A significant therapeutic potential exists for human plasma proteins. Although there are presently a number of plasma-derived therapies available, many more are still in the clinical and preclinical development stages. For people with uncommon disorders, these goods provide potential remedies. However, historically, the capacity of manufacturers to quickly separate and purify every protein present in plasma has been constrained by conventional production methods. In 2020, the market for plasma protein therapeutics was worth USD 25.4 billion. By 2030, it is anticipated to reach $50.4 billion, reflecting a 7.1% CAGR.
However, an exciting potential to further the development of both current and unique new plasma-derived medicines and to upend the worldwide market is being created by a new, creative production process based on expanded bed chromatography.
Healthy Plasma Proteins for Homo sapiens
Red blood cells (44%), white blood cells, and platelets make up the remaining components of human blood, with plasma making up roughly 55% of its volume (1%). Plasma transports cells as well as crucial nutrients and other substances required by cells. Plasma is mostly composed of water (92%) and other substances such as enzymes, antibodies, and other proteins (7%), as well as salts and other solutions (1%). Thus, it is crucial for several crucial physiological processes, including blood coagulation and immunological responses.
Despite the fact that human blood plasma contains tens of thousands of different proteins, some of the most important therapeutic proteins are immunoglobulins, albumin, clotting factors like FVIII, FIX, fibrinogen, and prothrombin, as well as C-1 esterase inhibitor (C1-INH) and alpha-1-proteinase inhibitor.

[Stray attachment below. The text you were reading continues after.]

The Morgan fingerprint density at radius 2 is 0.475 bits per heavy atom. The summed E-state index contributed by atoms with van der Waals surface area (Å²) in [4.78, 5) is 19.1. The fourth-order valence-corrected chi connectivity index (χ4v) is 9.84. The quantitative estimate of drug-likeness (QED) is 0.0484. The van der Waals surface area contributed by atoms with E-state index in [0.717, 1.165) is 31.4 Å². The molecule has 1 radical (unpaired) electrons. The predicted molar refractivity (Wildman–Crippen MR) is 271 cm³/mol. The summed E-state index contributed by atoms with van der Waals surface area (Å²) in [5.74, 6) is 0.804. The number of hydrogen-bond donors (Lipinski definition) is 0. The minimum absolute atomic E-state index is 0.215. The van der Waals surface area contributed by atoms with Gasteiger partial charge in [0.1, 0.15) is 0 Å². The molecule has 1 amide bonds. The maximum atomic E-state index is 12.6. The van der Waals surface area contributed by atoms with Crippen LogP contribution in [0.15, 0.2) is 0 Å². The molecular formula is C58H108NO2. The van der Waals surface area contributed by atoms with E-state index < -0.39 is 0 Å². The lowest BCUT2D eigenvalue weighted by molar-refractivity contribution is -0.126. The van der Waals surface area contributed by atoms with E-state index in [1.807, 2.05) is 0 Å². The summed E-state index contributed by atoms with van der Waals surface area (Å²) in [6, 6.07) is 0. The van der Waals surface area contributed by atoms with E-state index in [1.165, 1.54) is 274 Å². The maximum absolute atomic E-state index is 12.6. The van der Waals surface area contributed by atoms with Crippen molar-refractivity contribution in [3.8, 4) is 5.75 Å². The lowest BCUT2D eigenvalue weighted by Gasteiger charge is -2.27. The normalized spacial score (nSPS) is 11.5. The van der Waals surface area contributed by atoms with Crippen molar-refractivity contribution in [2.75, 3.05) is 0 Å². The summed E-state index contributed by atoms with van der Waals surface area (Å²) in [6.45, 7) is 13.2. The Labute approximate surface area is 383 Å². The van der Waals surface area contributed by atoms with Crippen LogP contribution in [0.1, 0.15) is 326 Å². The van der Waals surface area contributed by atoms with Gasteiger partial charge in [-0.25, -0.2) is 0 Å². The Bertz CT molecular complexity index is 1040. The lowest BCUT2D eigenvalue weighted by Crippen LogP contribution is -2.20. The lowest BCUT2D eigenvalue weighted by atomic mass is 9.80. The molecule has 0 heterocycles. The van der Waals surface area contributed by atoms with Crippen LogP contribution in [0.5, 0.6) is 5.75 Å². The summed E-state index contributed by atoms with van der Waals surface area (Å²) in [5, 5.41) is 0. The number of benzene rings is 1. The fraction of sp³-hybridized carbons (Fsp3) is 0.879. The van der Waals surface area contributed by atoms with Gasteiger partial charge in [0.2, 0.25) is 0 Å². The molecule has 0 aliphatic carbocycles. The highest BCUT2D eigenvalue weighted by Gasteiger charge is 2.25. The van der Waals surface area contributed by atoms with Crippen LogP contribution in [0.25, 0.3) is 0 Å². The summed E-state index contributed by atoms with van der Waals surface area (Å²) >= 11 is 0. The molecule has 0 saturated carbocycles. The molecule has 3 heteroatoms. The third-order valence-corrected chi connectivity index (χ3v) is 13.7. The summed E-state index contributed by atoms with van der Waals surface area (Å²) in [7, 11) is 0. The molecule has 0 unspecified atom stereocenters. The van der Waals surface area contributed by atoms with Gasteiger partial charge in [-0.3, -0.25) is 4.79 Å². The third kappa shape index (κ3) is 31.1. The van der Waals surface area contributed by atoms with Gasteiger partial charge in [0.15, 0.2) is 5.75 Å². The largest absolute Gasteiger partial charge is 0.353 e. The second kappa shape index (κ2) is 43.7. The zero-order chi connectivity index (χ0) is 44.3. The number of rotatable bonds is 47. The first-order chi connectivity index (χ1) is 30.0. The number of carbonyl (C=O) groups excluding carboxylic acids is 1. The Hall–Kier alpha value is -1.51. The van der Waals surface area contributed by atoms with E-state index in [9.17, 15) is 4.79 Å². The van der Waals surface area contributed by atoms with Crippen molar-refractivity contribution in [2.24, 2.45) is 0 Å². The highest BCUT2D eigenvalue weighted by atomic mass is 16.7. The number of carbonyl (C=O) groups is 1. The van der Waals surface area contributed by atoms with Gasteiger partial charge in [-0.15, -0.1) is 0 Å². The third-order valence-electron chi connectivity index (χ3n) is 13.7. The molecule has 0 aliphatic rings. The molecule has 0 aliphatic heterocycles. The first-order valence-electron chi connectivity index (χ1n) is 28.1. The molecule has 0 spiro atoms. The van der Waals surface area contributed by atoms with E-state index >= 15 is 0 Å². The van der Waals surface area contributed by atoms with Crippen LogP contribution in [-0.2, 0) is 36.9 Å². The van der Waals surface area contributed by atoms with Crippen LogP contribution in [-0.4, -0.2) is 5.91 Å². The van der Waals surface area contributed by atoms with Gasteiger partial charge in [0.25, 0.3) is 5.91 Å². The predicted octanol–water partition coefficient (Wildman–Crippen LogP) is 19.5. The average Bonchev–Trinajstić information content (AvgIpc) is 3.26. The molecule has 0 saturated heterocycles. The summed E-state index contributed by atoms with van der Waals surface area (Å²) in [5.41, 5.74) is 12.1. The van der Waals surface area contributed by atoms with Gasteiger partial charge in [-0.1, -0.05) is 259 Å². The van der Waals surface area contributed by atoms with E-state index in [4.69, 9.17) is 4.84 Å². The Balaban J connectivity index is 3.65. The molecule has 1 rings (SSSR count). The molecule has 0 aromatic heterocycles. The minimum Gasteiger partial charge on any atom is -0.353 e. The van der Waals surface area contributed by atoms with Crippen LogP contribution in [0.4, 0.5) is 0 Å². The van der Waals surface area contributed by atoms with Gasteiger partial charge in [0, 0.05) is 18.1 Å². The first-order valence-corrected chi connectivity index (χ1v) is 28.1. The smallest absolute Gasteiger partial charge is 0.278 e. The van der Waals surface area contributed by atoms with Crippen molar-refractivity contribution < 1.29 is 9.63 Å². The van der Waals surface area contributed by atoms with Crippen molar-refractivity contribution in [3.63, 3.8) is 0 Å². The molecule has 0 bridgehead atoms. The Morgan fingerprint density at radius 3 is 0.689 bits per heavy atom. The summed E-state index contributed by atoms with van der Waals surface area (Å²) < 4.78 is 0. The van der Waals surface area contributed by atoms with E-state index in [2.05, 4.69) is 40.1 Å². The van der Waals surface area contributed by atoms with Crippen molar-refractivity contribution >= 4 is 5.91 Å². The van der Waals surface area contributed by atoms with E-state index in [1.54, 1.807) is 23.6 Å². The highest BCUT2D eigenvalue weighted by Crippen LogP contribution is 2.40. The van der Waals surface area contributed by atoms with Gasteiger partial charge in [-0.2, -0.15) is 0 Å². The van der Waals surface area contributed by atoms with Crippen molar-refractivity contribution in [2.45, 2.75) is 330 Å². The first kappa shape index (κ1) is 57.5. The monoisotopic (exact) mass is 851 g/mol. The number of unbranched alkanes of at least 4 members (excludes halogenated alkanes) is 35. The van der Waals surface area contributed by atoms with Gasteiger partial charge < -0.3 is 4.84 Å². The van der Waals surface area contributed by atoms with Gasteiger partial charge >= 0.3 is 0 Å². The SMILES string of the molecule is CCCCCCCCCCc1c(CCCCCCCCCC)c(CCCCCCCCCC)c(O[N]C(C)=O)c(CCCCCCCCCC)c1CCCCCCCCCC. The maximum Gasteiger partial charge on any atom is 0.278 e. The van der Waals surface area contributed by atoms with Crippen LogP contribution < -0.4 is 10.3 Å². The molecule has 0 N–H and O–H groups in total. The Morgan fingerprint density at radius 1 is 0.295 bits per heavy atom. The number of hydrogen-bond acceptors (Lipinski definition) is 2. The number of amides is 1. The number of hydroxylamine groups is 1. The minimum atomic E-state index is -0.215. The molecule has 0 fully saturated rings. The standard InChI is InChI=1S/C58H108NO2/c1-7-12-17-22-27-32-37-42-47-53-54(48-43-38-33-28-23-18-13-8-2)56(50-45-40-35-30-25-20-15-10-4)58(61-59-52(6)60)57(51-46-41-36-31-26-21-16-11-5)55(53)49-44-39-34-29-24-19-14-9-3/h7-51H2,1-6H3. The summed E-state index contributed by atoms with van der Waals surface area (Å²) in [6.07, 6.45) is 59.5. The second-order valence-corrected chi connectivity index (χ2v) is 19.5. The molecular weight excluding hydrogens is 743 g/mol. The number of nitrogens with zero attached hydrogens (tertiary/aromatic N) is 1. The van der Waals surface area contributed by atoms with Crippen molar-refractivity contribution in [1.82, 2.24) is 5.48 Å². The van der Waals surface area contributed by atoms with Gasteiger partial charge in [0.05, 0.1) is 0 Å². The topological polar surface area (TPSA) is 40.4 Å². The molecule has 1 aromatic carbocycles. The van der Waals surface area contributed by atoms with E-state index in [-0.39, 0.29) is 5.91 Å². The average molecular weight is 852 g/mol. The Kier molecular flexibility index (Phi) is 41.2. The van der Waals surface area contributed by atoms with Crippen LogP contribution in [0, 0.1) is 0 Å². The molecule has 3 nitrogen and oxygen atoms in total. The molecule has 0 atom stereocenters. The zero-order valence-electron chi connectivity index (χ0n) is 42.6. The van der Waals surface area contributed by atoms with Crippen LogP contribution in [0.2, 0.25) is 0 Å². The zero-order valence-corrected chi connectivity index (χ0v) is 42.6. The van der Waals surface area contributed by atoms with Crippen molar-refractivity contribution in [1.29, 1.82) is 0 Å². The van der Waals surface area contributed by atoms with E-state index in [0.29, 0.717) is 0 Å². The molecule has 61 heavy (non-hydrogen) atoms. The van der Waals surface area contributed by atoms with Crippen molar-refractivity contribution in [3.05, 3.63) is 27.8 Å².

Uses for Plasma Proteins in Medicine
The isolation and utilization of plasma proteins as therapies for the treatment of various disorders has been pursued for decades due to their significance in numerous crucial physiological processes. In order to create therapies that treat a variety of diseases, including immune deficiencies, autoimmune and neurological disorders, haemophilia, infectious diseases, trauma, burns, and shock, source (collected through plasmapheresis) and recovered (collected through whole blood donation) plasma is both used. Many of these disorders that are treated with plasma-derived medicines are rare conditions that do not respond well to conventional therapies.
In terms of global market consumption, immunoglobulins (IgGs), human serum albumin (HSA), and plasma-derived factor VIII are three of the most significant plasma proteins (pdFVIII). According to the Marketing Research Bureau, immunoglobulins held the top spot in 2019 and accounted for $8.1 billion out of the $12.2 billion market for plasma-derived therapies in the United States (MRB). 1 Alpha-1-antitrypsin (AAT), hyperimmune globulins (HIG), various coagulation factors, fibrinogen, and C1-INH are additional plasma proteins that are significant from a therapeutic standpoint.
One of the most predominant plasma proteins is albumin. It was created as a treatment for cardiac surgery patients as well as those suffering from liver illness, acute infections, shock, and serious burns since it maintains blood volume, & pressure as well as performs several critical activities.
Although it was once believed that plasma derivatives would soon become obsolete, since that time, only three plasma proteins have been approved for therapeutic usage. Considering that plasma derivatives can currently meet safety requirements comparable to those of recombinant goods, the current scenario favors a revaluation of these products. Human blood provides an additional cost benefit over biotechnological sources since it enables the manufacture of numerous medicinal proteins from a single source. This offers an advantageous starting point for investigating the various plasma proteins’ untapped therapeutic potential.